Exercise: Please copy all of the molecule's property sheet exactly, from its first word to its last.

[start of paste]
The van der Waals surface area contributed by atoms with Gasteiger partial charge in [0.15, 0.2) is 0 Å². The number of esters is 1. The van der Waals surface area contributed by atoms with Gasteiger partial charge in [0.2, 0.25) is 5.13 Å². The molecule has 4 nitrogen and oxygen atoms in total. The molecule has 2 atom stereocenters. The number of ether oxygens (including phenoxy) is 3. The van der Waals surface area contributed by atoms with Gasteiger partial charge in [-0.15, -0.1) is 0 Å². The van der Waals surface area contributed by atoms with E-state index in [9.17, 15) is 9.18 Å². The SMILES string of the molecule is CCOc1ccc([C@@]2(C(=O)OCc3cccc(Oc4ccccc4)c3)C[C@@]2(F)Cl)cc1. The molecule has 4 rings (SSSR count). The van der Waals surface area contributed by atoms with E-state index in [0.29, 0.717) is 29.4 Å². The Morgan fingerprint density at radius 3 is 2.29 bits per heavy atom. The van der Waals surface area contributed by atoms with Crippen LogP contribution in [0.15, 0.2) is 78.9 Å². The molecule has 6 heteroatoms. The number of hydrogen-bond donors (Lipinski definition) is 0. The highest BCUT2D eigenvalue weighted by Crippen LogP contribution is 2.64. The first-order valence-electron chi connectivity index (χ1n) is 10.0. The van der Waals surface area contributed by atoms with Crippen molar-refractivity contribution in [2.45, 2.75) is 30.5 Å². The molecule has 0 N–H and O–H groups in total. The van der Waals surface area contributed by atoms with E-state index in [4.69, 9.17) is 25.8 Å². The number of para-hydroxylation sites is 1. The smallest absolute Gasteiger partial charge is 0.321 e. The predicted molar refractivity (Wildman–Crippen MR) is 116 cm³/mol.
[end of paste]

The van der Waals surface area contributed by atoms with Gasteiger partial charge in [0.15, 0.2) is 0 Å². The number of esters is 1. The van der Waals surface area contributed by atoms with Gasteiger partial charge in [0.2, 0.25) is 5.13 Å². The molecule has 4 nitrogen and oxygen atoms in total. The molecule has 2 atom stereocenters. The number of ether oxygens (including phenoxy) is 3. The van der Waals surface area contributed by atoms with Gasteiger partial charge in [-0.15, -0.1) is 0 Å². The van der Waals surface area contributed by atoms with E-state index in [9.17, 15) is 9.18 Å². The SMILES string of the molecule is CCOc1ccc([C@@]2(C(=O)OCc3cccc(Oc4ccccc4)c3)C[C@@]2(F)Cl)cc1. The molecule has 4 rings (SSSR count). The van der Waals surface area contributed by atoms with E-state index in [0.29, 0.717) is 29.4 Å². The Morgan fingerprint density at radius 3 is 2.29 bits per heavy atom. The van der Waals surface area contributed by atoms with Crippen LogP contribution in [0.15, 0.2) is 78.9 Å². The molecule has 6 heteroatoms. The number of hydrogen-bond donors (Lipinski definition) is 0. The highest BCUT2D eigenvalue weighted by Crippen LogP contribution is 2.64. The first-order valence-electron chi connectivity index (χ1n) is 10.0. The van der Waals surface area contributed by atoms with Crippen molar-refractivity contribution in [2.45, 2.75) is 30.5 Å². The molecule has 0 N–H and O–H groups in total. The van der Waals surface area contributed by atoms with E-state index in [4.69, 9.17) is 25.8 Å². The number of para-hydroxylation sites is 1. The smallest absolute Gasteiger partial charge is 0.321 e. The predicted molar refractivity (Wildman–Crippen MR) is 116 cm³/mol.